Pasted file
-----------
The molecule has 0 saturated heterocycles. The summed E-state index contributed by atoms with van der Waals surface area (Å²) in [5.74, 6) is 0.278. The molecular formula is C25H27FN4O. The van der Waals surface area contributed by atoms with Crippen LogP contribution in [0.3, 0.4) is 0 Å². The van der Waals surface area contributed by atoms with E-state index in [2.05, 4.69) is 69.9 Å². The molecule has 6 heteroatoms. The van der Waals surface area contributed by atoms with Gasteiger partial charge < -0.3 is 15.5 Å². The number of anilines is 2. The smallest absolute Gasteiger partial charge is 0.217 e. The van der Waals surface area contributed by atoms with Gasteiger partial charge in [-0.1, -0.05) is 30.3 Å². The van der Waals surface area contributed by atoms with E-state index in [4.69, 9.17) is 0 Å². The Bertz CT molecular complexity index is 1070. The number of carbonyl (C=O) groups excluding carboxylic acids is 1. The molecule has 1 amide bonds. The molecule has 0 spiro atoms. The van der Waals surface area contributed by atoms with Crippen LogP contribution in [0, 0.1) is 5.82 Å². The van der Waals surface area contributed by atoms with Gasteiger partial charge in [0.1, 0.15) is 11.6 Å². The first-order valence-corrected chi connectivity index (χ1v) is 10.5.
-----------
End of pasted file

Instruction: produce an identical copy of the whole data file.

The molecule has 0 saturated heterocycles. The summed E-state index contributed by atoms with van der Waals surface area (Å²) in [5.74, 6) is 0.278. The molecular formula is C25H27FN4O. The van der Waals surface area contributed by atoms with Crippen LogP contribution in [0.3, 0.4) is 0 Å². The van der Waals surface area contributed by atoms with E-state index in [2.05, 4.69) is 69.9 Å². The molecule has 6 heteroatoms. The van der Waals surface area contributed by atoms with Gasteiger partial charge < -0.3 is 15.5 Å². The number of anilines is 2. The smallest absolute Gasteiger partial charge is 0.217 e. The van der Waals surface area contributed by atoms with Gasteiger partial charge in [-0.1, -0.05) is 30.3 Å². The van der Waals surface area contributed by atoms with E-state index in [4.69, 9.17) is 0 Å². The Bertz CT molecular complexity index is 1070. The number of carbonyl (C=O) groups excluding carboxylic acids is 1. The molecule has 1 amide bonds. The molecule has 0 spiro atoms. The van der Waals surface area contributed by atoms with Crippen LogP contribution in [0, 0.1) is 5.82 Å². The van der Waals surface area contributed by atoms with Gasteiger partial charge in [0.1, 0.15) is 11.6 Å². The first-order valence-corrected chi connectivity index (χ1v) is 10.5.